Asteroid On Course To Collide With Earth The Day Before Election, Says Neil DeGrasse Tyson, But Won’t Do Harm
There is a small chance that an asteroid on course to collide with Earth will hit the day before the presidential election, according to Neil deGrasse Tyson — but don’t worry. At the size of a refrigerator, it’s not big enough to do any harm.
The astrophysicist took to social media to share the news, and probably gave his followers a momentary panic attack. “Asteroid 2018VP1, a refrigerator-sized space-rock, is hurtling towards us at more than 40,000 km/hr. It may buzz-cut Earth on Nov 2, the day before the Presidential Election,” the post started.
Luckily, he followed with the next sentence: “It’s not big enough to cause harm.” He ended the post with a joke, writing, “So if the World ends in 2020, it won’t be the fault of the Universe.”
The asteroid, which scientists discovered in November 2018, has a .41% chance of entering the Earth’s atmosphere, according to NASA’s asteroid watch. Scientists say it is about 6.5 feet long and would burn up before reaching the ground if it were to enter the atmosphere.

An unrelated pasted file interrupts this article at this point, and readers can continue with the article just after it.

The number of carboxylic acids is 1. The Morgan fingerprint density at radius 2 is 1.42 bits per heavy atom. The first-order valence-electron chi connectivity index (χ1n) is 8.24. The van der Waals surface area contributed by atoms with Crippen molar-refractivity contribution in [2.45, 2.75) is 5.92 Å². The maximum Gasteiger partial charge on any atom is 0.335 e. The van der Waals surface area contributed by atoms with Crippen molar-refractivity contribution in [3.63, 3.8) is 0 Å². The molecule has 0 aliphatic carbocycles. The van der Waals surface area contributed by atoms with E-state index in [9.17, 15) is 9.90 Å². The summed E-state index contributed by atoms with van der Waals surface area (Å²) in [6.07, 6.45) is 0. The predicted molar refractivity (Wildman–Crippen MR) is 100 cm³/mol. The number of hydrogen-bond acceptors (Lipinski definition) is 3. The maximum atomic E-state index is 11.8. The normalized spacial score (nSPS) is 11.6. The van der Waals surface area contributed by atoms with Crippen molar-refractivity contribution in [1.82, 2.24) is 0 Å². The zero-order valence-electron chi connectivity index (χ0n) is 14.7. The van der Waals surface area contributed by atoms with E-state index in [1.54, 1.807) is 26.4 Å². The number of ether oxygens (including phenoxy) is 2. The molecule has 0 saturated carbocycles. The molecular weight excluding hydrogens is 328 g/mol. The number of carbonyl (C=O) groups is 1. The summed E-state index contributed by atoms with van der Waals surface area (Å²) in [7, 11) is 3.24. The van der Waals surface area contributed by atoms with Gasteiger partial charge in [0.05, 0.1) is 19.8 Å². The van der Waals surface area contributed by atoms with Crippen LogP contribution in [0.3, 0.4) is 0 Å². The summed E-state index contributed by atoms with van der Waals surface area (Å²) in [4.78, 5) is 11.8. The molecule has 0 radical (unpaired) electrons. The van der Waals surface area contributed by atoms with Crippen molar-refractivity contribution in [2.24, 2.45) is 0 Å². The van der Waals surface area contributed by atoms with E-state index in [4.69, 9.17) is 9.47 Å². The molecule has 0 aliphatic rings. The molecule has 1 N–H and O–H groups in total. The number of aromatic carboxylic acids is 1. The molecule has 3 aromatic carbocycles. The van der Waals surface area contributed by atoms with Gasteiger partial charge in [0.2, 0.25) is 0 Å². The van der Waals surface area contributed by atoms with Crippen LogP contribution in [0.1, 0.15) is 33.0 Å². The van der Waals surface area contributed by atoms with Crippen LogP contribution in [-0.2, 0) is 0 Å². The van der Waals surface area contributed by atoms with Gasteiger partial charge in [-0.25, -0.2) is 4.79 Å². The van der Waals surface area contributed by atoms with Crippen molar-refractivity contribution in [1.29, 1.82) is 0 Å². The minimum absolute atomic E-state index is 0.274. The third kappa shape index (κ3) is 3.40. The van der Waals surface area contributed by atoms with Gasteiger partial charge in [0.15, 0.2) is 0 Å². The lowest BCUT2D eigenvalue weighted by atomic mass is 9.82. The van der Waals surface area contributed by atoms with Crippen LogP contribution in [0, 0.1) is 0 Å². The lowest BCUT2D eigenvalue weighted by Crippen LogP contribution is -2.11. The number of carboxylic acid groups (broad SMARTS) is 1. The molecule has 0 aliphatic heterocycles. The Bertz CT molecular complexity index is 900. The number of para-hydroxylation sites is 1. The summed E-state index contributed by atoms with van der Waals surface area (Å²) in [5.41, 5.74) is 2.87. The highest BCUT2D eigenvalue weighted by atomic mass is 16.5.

Asteroid 2018VP1 is very small, approx. 6.5 feet, and poses no threat to Earth! It currently has a 0.41% chance of entering our planet’s atmosphere, but if it did, it would disintegrate due to its extremely small size.
— NASA Asteroid Watch (@AsteroidWatch) August 23, 2020
According to NASA, there are no known asteroids that pose a threat to human life on Earth for the next 100 years. Sensors run by the United States government have found that over the last 20 years, almost 600 asteroids measuring less than a few meters have entered the atmosphere, creating bolides, or fireballs. NASA estimates that larger asteroids, like the 55-foot-wide one that exploded over Russia in 2013, may enter Earth’s atmosphere once or twice a century, and even larger asteroids are incredibly rare, happening once over many centuries or millennia.
Asteroids are made up of the “rocky remnants left over from the early formation of our solar system about 4.6 billion years ago,” according to NASA. Most asteroids in our solar system are found in the asteroid belt, which orbits the sun between Mars and Jupiter.